Let's look at Bullheads
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Close up of bullhead. You gotta love him.
Origin: Anglers have spread bullheads all over the country, because they like to fish for them. They’re easier to catch than most fish. That’s why you see them used in those Kid’s Fishing Contests. Once bullheads start biting, they rarely give up the bait. Bullheads can often be pulled out of the water without even being hooked.
Fishing Tip: Use a pair of pliers to flatten the barb on your hook when fishing for bullheads. Unhooking an armed bullhead may prove hazardous to the health of your hands. The spines in their side and top fins can royally impale you in the unhooking process. Those spines are also venomous. They won’t kill you, of course, but they throb for awhile.
Another Fishing Tip.
Bring extra hooks and a fingernail clipper to snip off your hooks.
Why? Half the time, the piggish little bullheads swallow your hook
and bait so far down, you gotta rip their guts out to save your
hook. Cut your hook off. Using a long-shanked hook also helps.
Maximum Size: State records may say 18 inches, but in the wild a one-footer deserves a wall plaque. Most bullheads crowd out then max out around six inches. And once a school of them find your bait, they will not leave it alone.
Bullhead Tails: In case you need to know, bullheads have rounded tails. Channel cats have forked tails.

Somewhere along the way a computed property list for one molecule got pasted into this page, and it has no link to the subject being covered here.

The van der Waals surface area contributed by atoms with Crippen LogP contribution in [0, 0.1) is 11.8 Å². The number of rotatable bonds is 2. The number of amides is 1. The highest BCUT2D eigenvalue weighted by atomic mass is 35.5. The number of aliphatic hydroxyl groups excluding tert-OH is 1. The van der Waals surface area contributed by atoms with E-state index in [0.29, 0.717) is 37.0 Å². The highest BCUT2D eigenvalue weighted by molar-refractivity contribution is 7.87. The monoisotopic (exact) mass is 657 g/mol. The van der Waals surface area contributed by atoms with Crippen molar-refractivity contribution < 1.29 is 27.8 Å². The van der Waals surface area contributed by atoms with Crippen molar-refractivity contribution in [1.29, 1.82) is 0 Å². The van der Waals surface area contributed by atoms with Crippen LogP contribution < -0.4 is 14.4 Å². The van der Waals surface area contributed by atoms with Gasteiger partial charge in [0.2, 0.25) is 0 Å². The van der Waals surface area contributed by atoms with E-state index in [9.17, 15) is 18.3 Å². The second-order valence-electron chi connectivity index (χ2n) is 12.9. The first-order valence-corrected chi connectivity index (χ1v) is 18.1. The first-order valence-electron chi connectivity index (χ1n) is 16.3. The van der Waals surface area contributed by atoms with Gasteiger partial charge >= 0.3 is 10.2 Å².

Nocturnal, Theoretically: Most catfishes work the night shift unless food is involved. When you toss food in your bullhead tank, they will search for it until they can’t eat any more. Day or night.
Temperature: Since they live outside, you know bullheads can handle life underneath the ice. Do not try this at home. Bullheads can catch ich from sudden temperature changes just like most fishes. Since they have no scales, careful with your ich cure.
Breeding. We’ve never seen bullheads breed, however, we’ve seen them herding their babies along the shore line. They must conduct communal daycare classes because some of those schools are huge. If you can catch some of those schooling bullheads, at a little over an inch they are as cute as any catfish you might see. Even better, they’re jet black. Unfortunately, at a little over two inches, they grow into a brownish/greyish camouflage color that blends into nearly any substrate.
Temperament: Any fish with long whiskers should be considered a predator. Bullheads work poorly in your average community tank. They love fish fins. Or the whole fish if it fits in their mouth. Better? Mix them with American cichlids. They get along fine with our native sunfish which act like cichlids. Think of them as spunky little scavengers in your oscar tank.
Substrate: If you’ve ever gone fishing barefooted in the mud, you’ve felt these guys tickle your toes. Crayfish, turtles, broken bottles, and bullheads are four good reasons to wear shoes when walking thru any non-swimming pool water. You can tell they like mud, because they swarm around your feet (probably looking for food).
Security: Sometimes bullheads like to hide. Caves and plastic plants make good cover. However, once you toss food in the water, security becomes a moot point.
Foods: Make a long list, check it at least twice. Just like you at an all-you-can-eat buffet, bullheads want a taste of everything. Then, once they taste it, they want lots more. Lean and mean does not describe bullheads. They’re chunky little munchers.
Last Words: Mix bullheads with other fishes very carefully. LA
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